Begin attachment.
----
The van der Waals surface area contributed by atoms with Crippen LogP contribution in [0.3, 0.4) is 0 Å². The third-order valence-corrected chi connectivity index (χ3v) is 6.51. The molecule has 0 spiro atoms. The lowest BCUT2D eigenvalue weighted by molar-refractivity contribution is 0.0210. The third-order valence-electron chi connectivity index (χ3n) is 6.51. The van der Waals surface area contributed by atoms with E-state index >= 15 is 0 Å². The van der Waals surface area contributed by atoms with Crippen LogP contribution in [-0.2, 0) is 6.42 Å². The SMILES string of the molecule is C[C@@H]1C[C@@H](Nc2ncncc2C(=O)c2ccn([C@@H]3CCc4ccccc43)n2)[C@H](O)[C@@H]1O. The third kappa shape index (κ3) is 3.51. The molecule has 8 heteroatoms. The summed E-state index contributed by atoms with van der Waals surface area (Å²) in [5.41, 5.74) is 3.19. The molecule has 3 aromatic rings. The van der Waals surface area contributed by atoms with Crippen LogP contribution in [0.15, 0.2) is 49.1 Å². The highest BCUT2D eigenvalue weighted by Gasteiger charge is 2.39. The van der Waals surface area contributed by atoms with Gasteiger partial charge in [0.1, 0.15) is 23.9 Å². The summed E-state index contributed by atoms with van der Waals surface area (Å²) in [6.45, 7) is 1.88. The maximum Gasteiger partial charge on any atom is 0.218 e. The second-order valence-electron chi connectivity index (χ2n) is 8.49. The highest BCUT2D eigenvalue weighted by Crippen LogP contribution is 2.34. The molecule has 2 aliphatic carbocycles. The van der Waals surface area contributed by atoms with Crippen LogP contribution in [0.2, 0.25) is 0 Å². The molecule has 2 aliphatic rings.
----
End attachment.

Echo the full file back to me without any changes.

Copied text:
The van der Waals surface area contributed by atoms with Crippen LogP contribution in [0.3, 0.4) is 0 Å². The third-order valence-corrected chi connectivity index (χ3v) is 6.51. The molecule has 0 spiro atoms. The lowest BCUT2D eigenvalue weighted by molar-refractivity contribution is 0.0210. The third-order valence-electron chi connectivity index (χ3n) is 6.51. The van der Waals surface area contributed by atoms with E-state index >= 15 is 0 Å². The van der Waals surface area contributed by atoms with Crippen LogP contribution in [-0.2, 0) is 6.42 Å². The SMILES string of the molecule is C[C@@H]1C[C@@H](Nc2ncncc2C(=O)c2ccn([C@@H]3CCc4ccccc43)n2)[C@H](O)[C@@H]1O. The third kappa shape index (κ3) is 3.51. The molecule has 8 heteroatoms. The summed E-state index contributed by atoms with van der Waals surface area (Å²) in [5.41, 5.74) is 3.19. The molecule has 3 aromatic rings. The van der Waals surface area contributed by atoms with Crippen LogP contribution in [0.15, 0.2) is 49.1 Å². The highest BCUT2D eigenvalue weighted by Gasteiger charge is 2.39. The van der Waals surface area contributed by atoms with Gasteiger partial charge in [0.1, 0.15) is 23.9 Å². The summed E-state index contributed by atoms with van der Waals surface area (Å²) in [6.45, 7) is 1.88. The maximum Gasteiger partial charge on any atom is 0.218 e. The second-order valence-electron chi connectivity index (χ2n) is 8.49. The highest BCUT2D eigenvalue weighted by Crippen LogP contribution is 2.34. The molecule has 2 aliphatic carbocycles. The van der Waals surface area contributed by atoms with Crippen LogP contribution in [0.2, 0.25) is 0 Å². The molecule has 2 aliphatic rings.